Last week, we welcomed two new, albeit temporary, members to our team — Angela and Kelly. For the week, we had two high school students come and actually make some LipSyncs.
Angela nearly done with the electronics assembly.
Angela, a Grade 11 student at Burnaby South Secondary (new window), and Kelly, a Grade 12 student at Burnaby North Secondary (new window), are both participants in the Industry Certification Program (CISCO Networking Academy) (new window), a Burnaby School District program which earns them credit for an apprenticeship as a Computer Networking Technician. Part of the program’s requirements is getting work experience.
For both, working with the Neil Squire Society provided an opportunity for not only work experience, but a chance to make a meaningful impact in people’s lives, with each building an individual LipSync prototype that would be used.
“It’s a very interesting process because the prototype that we’re building is potentially going to help another person be able to access a mobile device, which is very encouraging and very motivating,” says Angela.
While the idea of having the two high school students come in was meant to see how easily could someone with little experience, who hadn’t been working on these for months could actually assemble a LipSync, we were surprised at just how well Angela and Kelly did.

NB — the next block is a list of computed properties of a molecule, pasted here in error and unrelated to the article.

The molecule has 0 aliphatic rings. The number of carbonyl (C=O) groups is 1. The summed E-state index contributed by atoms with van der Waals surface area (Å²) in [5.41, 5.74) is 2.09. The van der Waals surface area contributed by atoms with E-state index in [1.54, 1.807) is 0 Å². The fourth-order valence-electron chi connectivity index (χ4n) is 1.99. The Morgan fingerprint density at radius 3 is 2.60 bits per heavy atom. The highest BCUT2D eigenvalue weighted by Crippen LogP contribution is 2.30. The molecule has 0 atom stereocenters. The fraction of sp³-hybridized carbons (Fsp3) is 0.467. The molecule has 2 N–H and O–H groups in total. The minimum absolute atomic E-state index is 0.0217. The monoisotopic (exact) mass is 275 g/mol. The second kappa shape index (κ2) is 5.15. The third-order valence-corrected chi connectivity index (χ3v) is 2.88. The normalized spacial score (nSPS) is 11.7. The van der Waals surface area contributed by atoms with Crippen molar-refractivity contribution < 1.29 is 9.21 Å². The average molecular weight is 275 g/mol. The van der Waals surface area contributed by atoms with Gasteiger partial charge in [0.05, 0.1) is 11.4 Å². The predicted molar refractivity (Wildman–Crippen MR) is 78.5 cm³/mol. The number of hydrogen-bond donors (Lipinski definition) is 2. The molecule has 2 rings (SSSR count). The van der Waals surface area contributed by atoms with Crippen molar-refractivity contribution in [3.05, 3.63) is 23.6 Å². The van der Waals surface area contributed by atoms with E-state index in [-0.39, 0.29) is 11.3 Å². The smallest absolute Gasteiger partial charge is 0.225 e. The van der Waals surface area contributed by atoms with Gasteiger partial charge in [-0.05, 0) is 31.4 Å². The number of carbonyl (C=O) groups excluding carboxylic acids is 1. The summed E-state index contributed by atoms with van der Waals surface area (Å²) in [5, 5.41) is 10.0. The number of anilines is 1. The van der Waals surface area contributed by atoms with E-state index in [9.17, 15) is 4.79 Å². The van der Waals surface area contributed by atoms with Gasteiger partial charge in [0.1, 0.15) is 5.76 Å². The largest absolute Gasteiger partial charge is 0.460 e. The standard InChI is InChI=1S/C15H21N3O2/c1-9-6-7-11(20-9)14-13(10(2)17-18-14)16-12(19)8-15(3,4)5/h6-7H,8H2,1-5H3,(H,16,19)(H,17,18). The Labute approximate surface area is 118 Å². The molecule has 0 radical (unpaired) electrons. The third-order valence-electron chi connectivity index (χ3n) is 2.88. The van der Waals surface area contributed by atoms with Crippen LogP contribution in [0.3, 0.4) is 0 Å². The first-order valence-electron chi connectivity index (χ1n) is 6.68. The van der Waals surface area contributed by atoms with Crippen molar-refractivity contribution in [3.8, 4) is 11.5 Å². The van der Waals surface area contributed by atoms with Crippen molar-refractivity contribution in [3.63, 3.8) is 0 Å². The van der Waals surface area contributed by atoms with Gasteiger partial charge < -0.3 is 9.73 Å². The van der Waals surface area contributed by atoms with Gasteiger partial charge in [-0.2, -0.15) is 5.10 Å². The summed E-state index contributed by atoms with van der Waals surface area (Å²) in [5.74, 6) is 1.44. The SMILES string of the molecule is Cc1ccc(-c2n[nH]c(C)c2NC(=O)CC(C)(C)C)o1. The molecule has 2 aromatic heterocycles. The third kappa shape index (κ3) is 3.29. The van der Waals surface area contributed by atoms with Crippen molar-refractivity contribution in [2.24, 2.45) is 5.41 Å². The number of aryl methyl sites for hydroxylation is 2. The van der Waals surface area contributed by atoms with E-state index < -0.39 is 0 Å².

Kelly doing some soldering.
“Definitely exceeded my expectations,” says Charles, one of our mechanical engineers. “It really was [encouraging], because I was a bit concerned about the level of difficulty with the instructions. [. . .] The fact that they breezed through it relatively easy and the products look good is a pretty good result.”
Aside from a few suggestions for “tweaks” in the instructions, Angela and Kelly found the process relatively simple.
“As a person who has never done any mechanical stuff really, it was a pretty straightforward process to build it,” explains Kelly. “I don’t think there’s much challenge. Aside from having the time to do this, having all the tools, but in the manual it lists all the tools that you need really clearly, so as long as you have the time and the patience to make this yourself, it should be okay.”
Angela and Kelly both expressed interest in potentially making LipSyncs in the future.
“I would love to help distribute these, because it’s really important to give access to technology for everyone,” says Kelly.
“It’s a very enjoyable thing to make, as well as knowing that you can help people is very encouraging and I hope this project is able to continue and help a lot of people,” Angela explains.
And the two students weren’t the only ones learning.
“I learned a few things along the way just by watching them assemble it,” says Charles. “Having an outside look on the whole process and the design of the product and the instructions is really helpful.”